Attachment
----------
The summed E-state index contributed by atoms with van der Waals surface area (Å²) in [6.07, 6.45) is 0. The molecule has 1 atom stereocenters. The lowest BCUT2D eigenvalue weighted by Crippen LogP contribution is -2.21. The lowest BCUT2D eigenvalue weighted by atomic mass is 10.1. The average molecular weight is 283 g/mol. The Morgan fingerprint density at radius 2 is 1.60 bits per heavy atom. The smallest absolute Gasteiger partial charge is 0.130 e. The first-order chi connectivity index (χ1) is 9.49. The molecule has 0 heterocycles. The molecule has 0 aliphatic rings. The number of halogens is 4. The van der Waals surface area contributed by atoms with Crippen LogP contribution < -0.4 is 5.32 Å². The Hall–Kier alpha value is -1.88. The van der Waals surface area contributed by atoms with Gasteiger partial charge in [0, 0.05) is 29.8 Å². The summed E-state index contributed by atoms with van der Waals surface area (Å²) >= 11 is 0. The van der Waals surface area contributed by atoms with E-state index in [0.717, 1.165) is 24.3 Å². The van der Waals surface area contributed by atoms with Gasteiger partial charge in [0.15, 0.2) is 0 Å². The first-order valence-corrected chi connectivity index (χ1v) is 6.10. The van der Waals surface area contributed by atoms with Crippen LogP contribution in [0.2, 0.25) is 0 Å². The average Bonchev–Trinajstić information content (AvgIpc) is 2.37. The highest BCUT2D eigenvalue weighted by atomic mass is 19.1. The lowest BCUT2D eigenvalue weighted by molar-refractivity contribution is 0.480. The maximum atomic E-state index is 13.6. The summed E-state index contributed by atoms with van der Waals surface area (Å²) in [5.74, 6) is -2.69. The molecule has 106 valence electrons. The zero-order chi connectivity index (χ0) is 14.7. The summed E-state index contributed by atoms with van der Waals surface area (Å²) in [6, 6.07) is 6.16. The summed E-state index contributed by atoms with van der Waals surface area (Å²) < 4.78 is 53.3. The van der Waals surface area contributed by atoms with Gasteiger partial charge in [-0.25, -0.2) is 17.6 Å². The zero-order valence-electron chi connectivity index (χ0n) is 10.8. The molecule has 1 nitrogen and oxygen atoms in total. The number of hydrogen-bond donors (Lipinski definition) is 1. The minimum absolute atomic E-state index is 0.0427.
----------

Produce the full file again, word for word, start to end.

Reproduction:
The summed E-state index contributed by atoms with van der Waals surface area (Å²) in [6.07, 6.45) is 0. The molecule has 1 atom stereocenters. The lowest BCUT2D eigenvalue weighted by Crippen LogP contribution is -2.21. The lowest BCUT2D eigenvalue weighted by atomic mass is 10.1. The average molecular weight is 283 g/mol. The Morgan fingerprint density at radius 2 is 1.60 bits per heavy atom. The smallest absolute Gasteiger partial charge is 0.130 e. The first-order chi connectivity index (χ1) is 9.49. The molecule has 0 heterocycles. The molecule has 0 aliphatic rings. The number of halogens is 4. The van der Waals surface area contributed by atoms with Crippen LogP contribution < -0.4 is 5.32 Å². The Hall–Kier alpha value is -1.88. The van der Waals surface area contributed by atoms with Gasteiger partial charge in [0, 0.05) is 29.8 Å². The summed E-state index contributed by atoms with van der Waals surface area (Å²) >= 11 is 0. The van der Waals surface area contributed by atoms with E-state index in [0.717, 1.165) is 24.3 Å². The van der Waals surface area contributed by atoms with Gasteiger partial charge in [0.15, 0.2) is 0 Å². The first-order valence-corrected chi connectivity index (χ1v) is 6.10. The van der Waals surface area contributed by atoms with Crippen LogP contribution in [0.2, 0.25) is 0 Å². The average Bonchev–Trinajstić information content (AvgIpc) is 2.37. The highest BCUT2D eigenvalue weighted by atomic mass is 19.1. The lowest BCUT2D eigenvalue weighted by molar-refractivity contribution is 0.480. The maximum atomic E-state index is 13.6. The summed E-state index contributed by atoms with van der Waals surface area (Å²) in [5.74, 6) is -2.69. The molecule has 106 valence electrons. The zero-order chi connectivity index (χ0) is 14.7. The summed E-state index contributed by atoms with van der Waals surface area (Å²) in [6, 6.07) is 6.16. The summed E-state index contributed by atoms with van der Waals surface area (Å²) < 4.78 is 53.3. The van der Waals surface area contributed by atoms with Gasteiger partial charge in [-0.25, -0.2) is 17.6 Å². The zero-order valence-electron chi connectivity index (χ0n) is 10.8. The molecule has 1 nitrogen and oxygen atoms in total. The number of hydrogen-bond donors (Lipinski definition) is 1. The minimum absolute atomic E-state index is 0.0427.